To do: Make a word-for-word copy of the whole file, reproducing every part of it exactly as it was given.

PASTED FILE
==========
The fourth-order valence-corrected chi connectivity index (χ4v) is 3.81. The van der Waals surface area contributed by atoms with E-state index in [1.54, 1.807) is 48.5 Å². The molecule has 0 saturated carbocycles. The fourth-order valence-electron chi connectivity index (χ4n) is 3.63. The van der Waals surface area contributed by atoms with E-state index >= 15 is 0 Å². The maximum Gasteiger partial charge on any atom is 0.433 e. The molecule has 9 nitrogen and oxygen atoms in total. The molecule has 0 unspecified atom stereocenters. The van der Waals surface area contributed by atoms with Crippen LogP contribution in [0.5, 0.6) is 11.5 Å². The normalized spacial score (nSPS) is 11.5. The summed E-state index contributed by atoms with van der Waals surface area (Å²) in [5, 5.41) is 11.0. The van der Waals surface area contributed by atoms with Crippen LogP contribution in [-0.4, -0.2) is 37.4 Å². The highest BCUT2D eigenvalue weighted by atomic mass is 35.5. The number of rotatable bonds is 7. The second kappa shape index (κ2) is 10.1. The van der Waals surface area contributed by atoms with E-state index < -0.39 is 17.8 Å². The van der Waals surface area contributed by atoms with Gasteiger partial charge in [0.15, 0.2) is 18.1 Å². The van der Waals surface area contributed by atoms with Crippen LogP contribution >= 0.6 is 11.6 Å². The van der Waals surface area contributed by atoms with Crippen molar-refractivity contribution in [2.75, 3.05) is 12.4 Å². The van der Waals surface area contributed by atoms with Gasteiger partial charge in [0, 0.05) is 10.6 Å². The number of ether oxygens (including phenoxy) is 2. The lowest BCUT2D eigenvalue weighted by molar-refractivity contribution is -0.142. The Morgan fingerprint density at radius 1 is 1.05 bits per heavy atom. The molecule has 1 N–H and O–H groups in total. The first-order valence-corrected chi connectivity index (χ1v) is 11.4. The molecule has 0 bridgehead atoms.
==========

The fourth-order valence-corrected chi connectivity index (χ4v) is 3.81. The van der Waals surface area contributed by atoms with E-state index in [1.54, 1.807) is 48.5 Å². The molecule has 0 saturated carbocycles. The fourth-order valence-electron chi connectivity index (χ4n) is 3.63. The van der Waals surface area contributed by atoms with E-state index >= 15 is 0 Å². The maximum Gasteiger partial charge on any atom is 0.433 e. The molecule has 9 nitrogen and oxygen atoms in total. The molecule has 0 unspecified atom stereocenters. The van der Waals surface area contributed by atoms with Crippen LogP contribution in [0.5, 0.6) is 11.5 Å². The normalized spacial score (nSPS) is 11.5. The summed E-state index contributed by atoms with van der Waals surface area (Å²) in [5, 5.41) is 11.0. The van der Waals surface area contributed by atoms with Crippen LogP contribution in [-0.4, -0.2) is 37.4 Å². The highest BCUT2D eigenvalue weighted by atomic mass is 35.5. The number of rotatable bonds is 7. The second kappa shape index (κ2) is 10.1. The van der Waals surface area contributed by atoms with E-state index < -0.39 is 17.8 Å². The van der Waals surface area contributed by atoms with Gasteiger partial charge in [0.15, 0.2) is 18.1 Å². The van der Waals surface area contributed by atoms with Crippen LogP contribution >= 0.6 is 11.6 Å². The van der Waals surface area contributed by atoms with Crippen molar-refractivity contribution in [2.75, 3.05) is 12.4 Å². The van der Waals surface area contributed by atoms with Gasteiger partial charge in [0, 0.05) is 10.6 Å². The number of ether oxygens (including phenoxy) is 2. The lowest BCUT2D eigenvalue weighted by molar-refractivity contribution is -0.142. The Morgan fingerprint density at radius 1 is 1.05 bits per heavy atom. The molecule has 1 N–H and O–H groups in total. The first-order valence-corrected chi connectivity index (χ1v) is 11.4. The molecule has 0 bridgehead atoms.